Wild chaga mushrooms (Inonotus obliquus), which are the source of chaga mushroom powder, have grown in popularity as it has been proved that they are beneficial to the human body in many ways. The powder obtained after the mushrooms are dried and ground contains excellent anti-viral and anti-inflammatory properties. One of the issues of most concern is how it is harvested.
Before harvesting the wild mushrooms, the first step is to determine whether the birch tree is in the best shape for harvesting to take place. The tree ought to be vibrant and alive and this is determined by its color, firmness and posture. The gracefulness of the colour determines the tree’s liveliness. The most nutritious chaga mushrooms are those found on living trees as they contain additional living enzymes which you wouldn’t find on a felled tree. Normally, there is a symbiotic relationship between the magical mushrooms and the trees which host them. Also, the reason why it is necessary to harvest chaga mushroom from a live tree is because, once the host tree dies, the chaga mushroom also dies slowly. Also, chances are high it could become toxic through being dislodged with various molds, fungus and mycotoxins.
Secondly, chaga mushrooms used to come up with the powder ought to be growing on the right trees. Almost entirely, chaga grows on birch trees. However, there are a few rare instances where chaga mushrooms can be found on such hardwoods as beech and maple. This is considerable difference in medicinal value for chaga mushrooms that grow on the different tree species. Those that grow on the birch tree are quite superior. White and yellow birches are the most popular hosts for the chaga mushrooms. In the process of harvesting the chaga, it is preferable to leave out a substantial amount of the fungus and let it continue growing on the tree. This means that more mushroom will be available for harvest in the preceding seasons.
Also, the right tools ought to be used when it comes to chopping of the exact chaga mushrooms you need. The mushroom should be properly harvested from the tree to avoid spoiling it due to its delicate nature. Some of the most commonly used tools include an axe, knife or hatchet. You could break off a portion of the chaga or the whole bit if caution is not taken. A hatchet is the most preferred. There have been huge concerns over the rampant cases of improper harvesting of chaga mushrooms which affects their existence and that of the birch trees for posterity uses. Harvesting mushrooms poorly could also cause infections on the host tree.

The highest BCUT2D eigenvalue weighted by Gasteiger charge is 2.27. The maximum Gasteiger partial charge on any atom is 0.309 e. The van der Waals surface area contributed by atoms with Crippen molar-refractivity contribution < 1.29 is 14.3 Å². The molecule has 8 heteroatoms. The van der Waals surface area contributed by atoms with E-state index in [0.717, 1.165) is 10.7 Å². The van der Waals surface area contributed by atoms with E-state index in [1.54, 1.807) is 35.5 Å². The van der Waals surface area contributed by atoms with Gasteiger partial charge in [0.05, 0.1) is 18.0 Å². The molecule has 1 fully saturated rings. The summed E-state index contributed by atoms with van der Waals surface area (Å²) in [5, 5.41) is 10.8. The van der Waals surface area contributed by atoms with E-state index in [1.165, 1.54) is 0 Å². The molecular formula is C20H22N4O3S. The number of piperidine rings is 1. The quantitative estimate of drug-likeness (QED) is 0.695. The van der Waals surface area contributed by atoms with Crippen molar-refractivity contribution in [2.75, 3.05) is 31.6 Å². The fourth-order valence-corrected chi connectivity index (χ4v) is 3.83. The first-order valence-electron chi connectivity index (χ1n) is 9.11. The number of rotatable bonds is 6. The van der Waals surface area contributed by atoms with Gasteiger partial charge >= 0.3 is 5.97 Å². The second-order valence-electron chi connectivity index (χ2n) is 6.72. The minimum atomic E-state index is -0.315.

The larger the chaga mushroom the better it is for harvesting. Generally, it will have a higher constitution of beneficial nutrients than a smaller mushroom since it has taken longer to develop and store the respective nutrients. The preferred chaga that are suitable for harvesting are those that are larger than a grapefruit. The wild chaga mushrooms grow quite slowly and it could take up to 15 years for them to mature fully. This is more reason to harvest them sustainably since they could easily run out taking away all the benefits associated with them.
It is also advisable to seek and harvest chaga mushroom in sections that are devoid of the different forms of pollution. The best birch trees to source chaga mushrooms are those that are not in close proximity to cities and urban areas, and near roads. Pollution could affect the quality of the mushrooms since the toxins obtained from the substandard environments could find their way to the final user. The most ideal locations to source your chaga mushrooms is deep in the forest, away from all the potential pollution dangers associated with urban and densely populated areas.